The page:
ROHGiselle 1

Royal Opera House
Friday, 19th January 2018

Giselle – 01/19/2018  

Marianela and Federico as Giselle and Albrecht in act 2
Giselle: Marianela Nunez
Albrecht: Federico Bonelli
Myrtha: Tierney Heap
Hilarion: Bennet Gartside
pd6: Yasmine Naghdi, Alexander Campbell, Meaghan Grace Hinkis, Calvin Richardson, Elizabeth Harrod, Joseph Sissens
Moyna: Anna Rose O’Sullivan
Zulme: Beatriz Stix-Brunell


And here’s the start of Winter Season! Nutcracker has been wrapped up just last week, but yet   another stunning Sir Peter Wright’s masterpiece takes the stage!

As for his Nutcracker, Sir Peter gives his Giselle a further level of emotions, with hundreds of shades of drama and superb acting, as well as pitch perfect ensembles and great designs (this Giselle’s peasant gown is much more credible than the blue ones in other production).

And who could have been the chosen lady for the opening night if not the living legend herself – this February celebrating her 20th anniversary with the Royal Ballet – Marianela Nunez.

Marianela being amazing as per usual


Seriously, how can she be so stunning, please? How is it possible that, show after show, she glows every time more brightly? Her charisma is a gift from heaven, and along with her acting makes her Giselle so full of character from the dances with other peasants in act 1 to the doomed wilis in act 2, where she delights the audience with elegance and grace rarely witnessed.

The much deserved standing ovation at her entrance was followed by wonderful character portrayals all round, with everyone bringing their a-game on stage for a splendid opening night. The peasant scenes are so vibrant and credible, as everyone seems so engaged with each other, and I loved in particular the pas de six, performed by Yasmine Naghdi and Alexander Campbell as the lead couple along with Meaghan Grace Hinkis, Elizabeth Harrod, Calvin Richardson and Joseph Sissens. The routine itself is lovely and they all dance it beautifully (and shout out to Joseph Sissens for being so incredibly impeccable) – I also really enjoyed the pas de six in the morning general rehearsal, by Beatriz Stix-Brunell, Matthew Ball, Mayara Magri, David Donnelly, Chisato Katsura and Téo Dubreuil.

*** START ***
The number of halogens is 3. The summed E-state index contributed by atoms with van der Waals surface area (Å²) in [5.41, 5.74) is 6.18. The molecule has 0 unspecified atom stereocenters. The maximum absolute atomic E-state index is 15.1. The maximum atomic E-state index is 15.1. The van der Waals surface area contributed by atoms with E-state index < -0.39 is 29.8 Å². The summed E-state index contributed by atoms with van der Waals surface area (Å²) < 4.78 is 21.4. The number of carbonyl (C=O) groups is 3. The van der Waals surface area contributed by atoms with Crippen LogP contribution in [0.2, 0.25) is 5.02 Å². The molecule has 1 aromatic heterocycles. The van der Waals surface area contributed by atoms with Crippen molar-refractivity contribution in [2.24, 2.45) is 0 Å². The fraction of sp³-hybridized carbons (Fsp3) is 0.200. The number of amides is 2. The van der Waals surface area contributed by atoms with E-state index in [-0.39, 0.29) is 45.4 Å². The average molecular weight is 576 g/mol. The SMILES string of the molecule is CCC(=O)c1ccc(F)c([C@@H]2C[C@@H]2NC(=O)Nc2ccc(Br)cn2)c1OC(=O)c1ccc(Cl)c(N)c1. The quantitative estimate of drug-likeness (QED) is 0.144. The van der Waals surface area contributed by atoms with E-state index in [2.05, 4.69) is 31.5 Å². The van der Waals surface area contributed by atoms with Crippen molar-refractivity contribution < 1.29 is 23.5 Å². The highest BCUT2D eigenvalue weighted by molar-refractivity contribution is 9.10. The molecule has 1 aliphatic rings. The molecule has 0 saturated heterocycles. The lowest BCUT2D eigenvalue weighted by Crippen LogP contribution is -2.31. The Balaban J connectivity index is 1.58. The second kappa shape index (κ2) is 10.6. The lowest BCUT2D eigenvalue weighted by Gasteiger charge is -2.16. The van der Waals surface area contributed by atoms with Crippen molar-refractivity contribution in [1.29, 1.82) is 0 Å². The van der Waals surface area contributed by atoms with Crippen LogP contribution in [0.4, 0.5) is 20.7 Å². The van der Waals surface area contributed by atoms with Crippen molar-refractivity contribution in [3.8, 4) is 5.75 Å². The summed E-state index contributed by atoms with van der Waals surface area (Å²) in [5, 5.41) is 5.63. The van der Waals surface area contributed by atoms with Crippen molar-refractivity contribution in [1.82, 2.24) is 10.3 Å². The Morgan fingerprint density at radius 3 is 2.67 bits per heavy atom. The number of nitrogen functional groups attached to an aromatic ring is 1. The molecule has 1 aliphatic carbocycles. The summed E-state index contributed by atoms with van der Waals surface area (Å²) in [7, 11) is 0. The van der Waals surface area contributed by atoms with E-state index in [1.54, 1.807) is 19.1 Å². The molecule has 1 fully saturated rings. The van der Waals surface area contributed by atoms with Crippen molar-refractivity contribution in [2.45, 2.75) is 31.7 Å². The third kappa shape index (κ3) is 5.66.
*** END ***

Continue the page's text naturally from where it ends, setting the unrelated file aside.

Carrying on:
Great Berthe by the amazing Elizabeth McGorian as well, portraying a great superstitious and overprotective mother with superb acting, and exquisite Bathilde by Olivia Cowley, in a mix of snobby and posh ennui.
And here comes Marianela’s solo – I got the feeling she would have been balancing that first arabesque forever if it wasn’t for the music! She was simply amazing and so flawless, a delight to watch as she mastered technique and interpretation with outstanding results.

She animates the whole first act with captivating smiles and giggles, adding tons of new layers to the usual modest peasant girl: she’s vivid, she’s playful and full of dreams, and she’s a true gem in the arms of Federico Bonelli, replacing Vadim Muntagirov due to illness and as always so impeccable and elegant in all of his routines.

I actually have to say I was quite pleased to see the cast change notice a few days ago: Vadim is one of my favourite dancers, but Federico is Federico, and I was longing to see him alongside Nela.